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Research Paper

Iron Oxide Magnetic Nanotubes and Their Drug Loading and Release Capabilities

[+] Author and Article Information
Linfeng Chen, Jining Xie, Kiran R. Aatre

Nanomaterials and Nanotubes Research Laboratory, College of Engineering, University of Arkansas, 700 Research Center Boulevard, Fayetteville, AR 72701

Vijay K. Varadan1

Nanomaterials and Nanotubes Research Laboratory, College of Engineering, University of Arkansas, 700 Research Center Boulevard, Fayetteville, AR 72701vjvesm@uark.edu

1

Corresponding author.

J. Nanotechnol. Eng. Med 1(1), 011009 (Nov 04, 2009) (8 pages) doi:10.1115/1.4000435 History: Received September 30, 2009; Revised October 08, 2009; Published November 04, 2009; Online November 04, 2009

Iron oxide magnetic nanomaterials are among the most widely used nanomaterials in nanomedicine. Due to their magnetic and structural properties, iron oxide magnetic nanotubes are extremely attractive for biomedical applications. This paper presents the synthesis of iron oxide magnetic nanotubes, and their potential applications in drug delivery. Three types of iron oxide magnetic nanotubes, i.e., hematite, maghemite, and magnetite, were synthesized using template and hydrothermal methods, and the effects of synthesis methods on the morphological and crystalline properties of the synthesized magnetic nanotubes were analyzed. The magnetization properties of the three types of synthesized magnetic nanotubes and their responses to external magnetic fields were studied. To explore their applications in drug delivery, the drug loading and release capabilities of the synthesized magnetic nanotubes were investigated. The final part of this paper discusses several important issues related to the applications of iron oxide magnetic nanotubes for drug delivery, especially the controlled release of drugs.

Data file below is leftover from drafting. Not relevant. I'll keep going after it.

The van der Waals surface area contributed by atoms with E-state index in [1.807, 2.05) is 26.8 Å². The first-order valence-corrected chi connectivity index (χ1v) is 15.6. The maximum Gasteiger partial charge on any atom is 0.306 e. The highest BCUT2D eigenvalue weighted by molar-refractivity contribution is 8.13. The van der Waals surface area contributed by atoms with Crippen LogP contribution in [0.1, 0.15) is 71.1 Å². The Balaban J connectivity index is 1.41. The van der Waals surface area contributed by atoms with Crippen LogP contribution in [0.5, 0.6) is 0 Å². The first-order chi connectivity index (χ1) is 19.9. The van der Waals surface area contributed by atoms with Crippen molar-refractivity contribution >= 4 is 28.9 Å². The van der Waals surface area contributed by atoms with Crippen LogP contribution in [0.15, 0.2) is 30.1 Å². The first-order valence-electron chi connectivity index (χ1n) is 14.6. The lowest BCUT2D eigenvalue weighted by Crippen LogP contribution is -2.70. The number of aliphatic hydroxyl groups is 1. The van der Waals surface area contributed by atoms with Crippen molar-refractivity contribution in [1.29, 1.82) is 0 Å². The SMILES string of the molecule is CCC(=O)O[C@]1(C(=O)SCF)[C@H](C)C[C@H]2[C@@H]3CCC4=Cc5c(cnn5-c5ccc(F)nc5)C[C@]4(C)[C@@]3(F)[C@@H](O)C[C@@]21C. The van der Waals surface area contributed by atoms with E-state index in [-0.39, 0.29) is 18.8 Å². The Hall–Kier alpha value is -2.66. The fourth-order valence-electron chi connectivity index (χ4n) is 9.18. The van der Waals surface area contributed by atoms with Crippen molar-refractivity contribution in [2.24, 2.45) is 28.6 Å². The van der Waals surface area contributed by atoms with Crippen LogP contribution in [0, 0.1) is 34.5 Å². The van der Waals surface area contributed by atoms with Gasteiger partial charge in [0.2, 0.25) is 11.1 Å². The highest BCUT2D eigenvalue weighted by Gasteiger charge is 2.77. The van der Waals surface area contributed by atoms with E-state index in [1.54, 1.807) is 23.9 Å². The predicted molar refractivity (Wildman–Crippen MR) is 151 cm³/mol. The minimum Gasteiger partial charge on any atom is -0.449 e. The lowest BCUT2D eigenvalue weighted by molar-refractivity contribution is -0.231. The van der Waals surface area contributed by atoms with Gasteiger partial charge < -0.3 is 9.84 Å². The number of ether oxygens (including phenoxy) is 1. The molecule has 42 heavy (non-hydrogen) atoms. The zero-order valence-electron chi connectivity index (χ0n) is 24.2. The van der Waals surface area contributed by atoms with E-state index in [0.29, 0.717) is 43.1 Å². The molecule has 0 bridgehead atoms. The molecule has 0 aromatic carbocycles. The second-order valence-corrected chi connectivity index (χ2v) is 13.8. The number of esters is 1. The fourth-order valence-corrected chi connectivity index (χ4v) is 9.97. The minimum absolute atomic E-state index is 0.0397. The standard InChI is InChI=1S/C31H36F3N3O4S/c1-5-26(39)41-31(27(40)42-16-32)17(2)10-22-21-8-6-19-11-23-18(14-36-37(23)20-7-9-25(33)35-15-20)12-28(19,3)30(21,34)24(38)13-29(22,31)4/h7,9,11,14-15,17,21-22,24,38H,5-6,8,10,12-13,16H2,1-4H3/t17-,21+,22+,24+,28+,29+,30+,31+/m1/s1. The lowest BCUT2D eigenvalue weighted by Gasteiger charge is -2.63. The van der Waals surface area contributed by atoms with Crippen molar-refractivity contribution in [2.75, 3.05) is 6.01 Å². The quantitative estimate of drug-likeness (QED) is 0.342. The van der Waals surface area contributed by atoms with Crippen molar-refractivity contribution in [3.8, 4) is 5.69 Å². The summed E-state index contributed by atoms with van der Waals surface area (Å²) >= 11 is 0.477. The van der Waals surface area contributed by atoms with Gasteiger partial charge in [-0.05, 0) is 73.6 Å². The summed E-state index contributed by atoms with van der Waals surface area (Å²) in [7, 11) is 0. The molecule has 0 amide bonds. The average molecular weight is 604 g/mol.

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Figure 1

SEM micrographs of synthesized magnetic nanotubes: (a) hematite, (b) maghemite, and (c) magnetite nanotubes; scale bar: 1 μm

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Figure 2

TEM images of magnetic nanotubes: (a) hematite, (b) maghemite, and (c) magnetite nanotubes

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Figure 3

XRD patterns of (a) hematite, (b) maghemite, and (c) magnetite nanotubes

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Figure 4

Normalized hysteresis loops of (a) hematite, (b) maghemite, and (c) magnetite nanotubes. The insets are enlargements of the loops near the origin.

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Figure 5

Alignment of magnetic nanotubes by magnetic fields: (a) and (b) maghemite nanotubes oriented along a static magnetic field (53.8 G); (c) and (d) magnetite nanotubes aligned along a static magnetic field (9.7 G)

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Figure 6

UV/vis spectrometer measurements: (a) UV/vis curves of ISS aqueous solutions with different concentrations; (b) UV/vis curves of ISS PBS solutions with different concentrations. The insets show the calibration curves for ISS solutions.

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Figure 7

ISS loading and release tests of maghemite nanotubes: (a) the loading curve (the inset shows the UV/vis spectra of the ISS aqueous solution containing maghemite nanotubes at intervals); (b) the release curve (the inset shows the UV/vis spectra of the PBS solution containing ISS loaded maghemite nanotubes at intervals)

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